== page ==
in internal medicine and fellowship in
infectious diseases at Duke University,
North Carolina. She was a research
fellow at the Howard Hughes Medical
Institute and then a member of the
Duke faculty where she is still a
consulting professor. She joined
AUBMC in 1998.
Q. What attracted you to this
A. I chose infectious diseases because
it is not limited to one organ system;
you see so many pathologies in
different organs. I love the holistic
approach to the patient, rather than
managing dysfunctional organs.
Also, this is an ever-evolving field
with new viruses, bacteria, and
resistance mechanisms. It is
challenging and is not limited to any
age group. Some of the best internist
professors who taught me at Duke
were infectious diseases specialists.
They served as true role models and
inspired me to pursue this career
Patients come to the clinics with
different types of infections. Brucella
or Malta Fever is endemic in Lebanon.
It is a bacterial infection from
unpasteurized milk products
or raw meat. Patients suffer from
fever, headache, joint pain, and
sometimes spinal infection. We also
treat sexually transmitted diseases,
malaria, and upper respiratory tract
infections including influenza. These
conditions are usually treatable.
Unlike other specialties where
patients have to live with certain
diseases, we can often treat and
cure infection in a short time. It is
Q. Can you explain the difference
between a virus and a bacterial
infection? People tend to confuse
the two and take antibiotics for
A. They are two different
microorganisms. The majority of
viral infections are self-limited and
get better without any treatment.
Hepatitis B and C, HIV, flu, and the
herpes groups are some of the very
few viruses that can be treated with
drugs. In over 90 percent of viral
infections, though, there is no
treatment. We rely on the immune
system to control the infection.
On the other hand, the majority of
bacterial infections will only get
better with medicine. So skin, lung,
urine, and other bacterial infections
must be treated with antibiotics.
People somehow equate fever with
the need for antibiotics. They don’t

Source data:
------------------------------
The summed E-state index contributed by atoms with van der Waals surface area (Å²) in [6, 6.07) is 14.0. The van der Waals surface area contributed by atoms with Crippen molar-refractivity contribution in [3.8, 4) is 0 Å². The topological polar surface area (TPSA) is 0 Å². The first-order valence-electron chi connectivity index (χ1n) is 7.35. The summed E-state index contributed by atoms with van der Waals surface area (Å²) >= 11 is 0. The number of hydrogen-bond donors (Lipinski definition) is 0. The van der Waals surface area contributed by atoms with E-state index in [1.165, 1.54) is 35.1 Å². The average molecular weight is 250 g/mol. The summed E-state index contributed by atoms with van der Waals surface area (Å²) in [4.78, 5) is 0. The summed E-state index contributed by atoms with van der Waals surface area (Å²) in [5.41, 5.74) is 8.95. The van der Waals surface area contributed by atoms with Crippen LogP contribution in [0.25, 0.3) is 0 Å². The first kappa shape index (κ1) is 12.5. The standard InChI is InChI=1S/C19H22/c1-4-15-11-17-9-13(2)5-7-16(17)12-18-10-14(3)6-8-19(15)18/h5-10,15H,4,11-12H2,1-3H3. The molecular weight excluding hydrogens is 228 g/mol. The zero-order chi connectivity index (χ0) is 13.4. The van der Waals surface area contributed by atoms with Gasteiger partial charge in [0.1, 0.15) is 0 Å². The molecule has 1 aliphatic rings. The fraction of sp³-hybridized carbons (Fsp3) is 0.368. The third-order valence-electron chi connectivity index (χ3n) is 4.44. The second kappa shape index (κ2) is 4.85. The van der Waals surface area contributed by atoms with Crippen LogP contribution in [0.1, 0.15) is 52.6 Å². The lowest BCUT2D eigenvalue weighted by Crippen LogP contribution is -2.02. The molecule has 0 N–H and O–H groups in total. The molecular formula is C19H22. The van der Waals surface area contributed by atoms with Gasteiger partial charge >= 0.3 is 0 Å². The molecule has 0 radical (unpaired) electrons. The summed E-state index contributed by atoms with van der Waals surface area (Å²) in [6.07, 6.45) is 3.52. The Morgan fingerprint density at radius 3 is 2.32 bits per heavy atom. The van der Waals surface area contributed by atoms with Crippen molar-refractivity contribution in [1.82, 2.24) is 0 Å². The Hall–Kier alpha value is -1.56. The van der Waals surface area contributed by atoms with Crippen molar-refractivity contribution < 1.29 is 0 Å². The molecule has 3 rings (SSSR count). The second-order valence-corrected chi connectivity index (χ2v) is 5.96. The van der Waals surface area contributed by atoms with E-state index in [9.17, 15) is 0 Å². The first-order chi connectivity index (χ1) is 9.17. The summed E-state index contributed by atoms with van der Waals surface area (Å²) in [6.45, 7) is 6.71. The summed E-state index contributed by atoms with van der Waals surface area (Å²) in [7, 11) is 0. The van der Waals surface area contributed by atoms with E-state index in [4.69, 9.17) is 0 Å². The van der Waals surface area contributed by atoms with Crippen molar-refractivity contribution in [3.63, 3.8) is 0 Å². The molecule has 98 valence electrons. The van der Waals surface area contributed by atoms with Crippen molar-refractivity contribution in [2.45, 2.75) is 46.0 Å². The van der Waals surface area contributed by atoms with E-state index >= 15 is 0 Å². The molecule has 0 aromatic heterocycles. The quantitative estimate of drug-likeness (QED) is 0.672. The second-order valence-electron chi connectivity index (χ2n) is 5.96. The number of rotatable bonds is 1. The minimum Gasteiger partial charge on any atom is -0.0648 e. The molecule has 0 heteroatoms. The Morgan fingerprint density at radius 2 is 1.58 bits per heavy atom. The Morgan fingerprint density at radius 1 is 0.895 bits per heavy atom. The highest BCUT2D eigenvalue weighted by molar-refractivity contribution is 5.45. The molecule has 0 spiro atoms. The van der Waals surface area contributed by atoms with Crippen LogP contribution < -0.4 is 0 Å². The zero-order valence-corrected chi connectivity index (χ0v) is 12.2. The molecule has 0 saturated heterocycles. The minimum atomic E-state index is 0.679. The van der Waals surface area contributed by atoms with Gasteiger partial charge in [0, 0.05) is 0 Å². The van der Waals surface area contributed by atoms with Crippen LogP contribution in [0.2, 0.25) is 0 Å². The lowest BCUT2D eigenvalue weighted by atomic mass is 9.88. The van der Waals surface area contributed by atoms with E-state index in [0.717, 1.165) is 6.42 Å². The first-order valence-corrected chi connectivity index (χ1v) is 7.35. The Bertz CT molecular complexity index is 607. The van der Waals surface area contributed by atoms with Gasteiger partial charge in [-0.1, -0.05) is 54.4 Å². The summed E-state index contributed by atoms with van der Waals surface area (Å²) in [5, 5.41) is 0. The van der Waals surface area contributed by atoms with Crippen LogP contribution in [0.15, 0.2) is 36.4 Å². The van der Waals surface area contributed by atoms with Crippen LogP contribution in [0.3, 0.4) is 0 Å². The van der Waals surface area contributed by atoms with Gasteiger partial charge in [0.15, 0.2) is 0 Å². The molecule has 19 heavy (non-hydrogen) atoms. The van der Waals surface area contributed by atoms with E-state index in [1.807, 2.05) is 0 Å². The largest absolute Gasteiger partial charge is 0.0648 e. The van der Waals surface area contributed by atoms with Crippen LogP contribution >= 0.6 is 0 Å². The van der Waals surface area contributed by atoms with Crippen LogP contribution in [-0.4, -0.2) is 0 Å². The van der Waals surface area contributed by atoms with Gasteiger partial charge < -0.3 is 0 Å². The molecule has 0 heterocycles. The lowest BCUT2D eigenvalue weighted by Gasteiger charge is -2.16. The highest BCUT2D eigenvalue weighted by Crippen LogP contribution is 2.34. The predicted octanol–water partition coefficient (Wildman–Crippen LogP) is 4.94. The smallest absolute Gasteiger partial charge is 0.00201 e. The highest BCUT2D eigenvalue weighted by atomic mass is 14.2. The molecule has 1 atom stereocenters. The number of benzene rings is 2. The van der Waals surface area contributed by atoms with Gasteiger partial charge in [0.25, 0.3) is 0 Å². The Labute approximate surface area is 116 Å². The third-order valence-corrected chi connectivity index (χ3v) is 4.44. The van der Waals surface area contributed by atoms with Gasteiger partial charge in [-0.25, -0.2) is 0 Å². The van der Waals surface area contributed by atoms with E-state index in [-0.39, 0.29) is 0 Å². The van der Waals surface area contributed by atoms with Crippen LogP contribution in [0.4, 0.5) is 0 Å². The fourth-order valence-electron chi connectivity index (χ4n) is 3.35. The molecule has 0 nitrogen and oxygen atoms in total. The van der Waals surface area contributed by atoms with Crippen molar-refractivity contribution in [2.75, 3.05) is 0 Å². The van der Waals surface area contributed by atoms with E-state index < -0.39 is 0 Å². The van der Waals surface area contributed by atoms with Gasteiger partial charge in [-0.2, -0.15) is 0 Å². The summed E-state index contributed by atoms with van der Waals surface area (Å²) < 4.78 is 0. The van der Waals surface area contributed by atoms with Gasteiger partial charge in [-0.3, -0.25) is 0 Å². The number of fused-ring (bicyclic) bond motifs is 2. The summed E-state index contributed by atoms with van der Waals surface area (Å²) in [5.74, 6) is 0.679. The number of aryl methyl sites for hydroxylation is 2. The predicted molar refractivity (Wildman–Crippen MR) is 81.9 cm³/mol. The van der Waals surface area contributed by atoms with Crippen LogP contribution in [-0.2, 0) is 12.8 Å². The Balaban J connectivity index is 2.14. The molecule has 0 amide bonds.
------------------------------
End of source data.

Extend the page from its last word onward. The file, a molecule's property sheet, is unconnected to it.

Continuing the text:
understand that antibiotics do not
work unless you have a bacterial
infection. It has nothing to do with
whether or not you have a fever. It’s a
major problem in Lebanon because
antibiotics are available over the
counter and people buy them and
take them because their friend or a
neighbor advises them to, so they
self administer antibiotics, which
can be useless for viral infections. It
is because of this abuse that we have
such a high and growing resistance
to antibiotics.
I strongly advise people not to buy or
take antibiotics unless prescribed by
a doctor. The majority of respiratory
viral infections, diarrhea, and even
bacterial gastroenteritis, can get
better without antibiotics.
Another key point to mention is that
the old belief for taking a full course
of antibiotics is changing. If, for
example, someone starts a course for
a suspected bacterial infection and
the symptoms evolve to suggest a
virus, doctors should advise patients
not to complete the course of
antibiotics. There is no evidence to
say that the packet or the bottle must
be completed once started. If you
finish the course unnecessarily you
might be exposing bacteria in the
gastrointestinal system that you
don’t need to kill. Patients should
continue to take antibiotics for
bacterial infections as prescribed
though, and to consult with their
doctors before doing something
34 35
Q. Whataboutthegrowingproblem
A. Drug resistance is becoming a big
health issue. All kinds of bacteria are
becoming drug resistant. We need a
multidisciplinary approach to curtail
the problem and, most importantly,
antimicrobial stewardship, which
means you need good control over
how antibiotics are being utilized,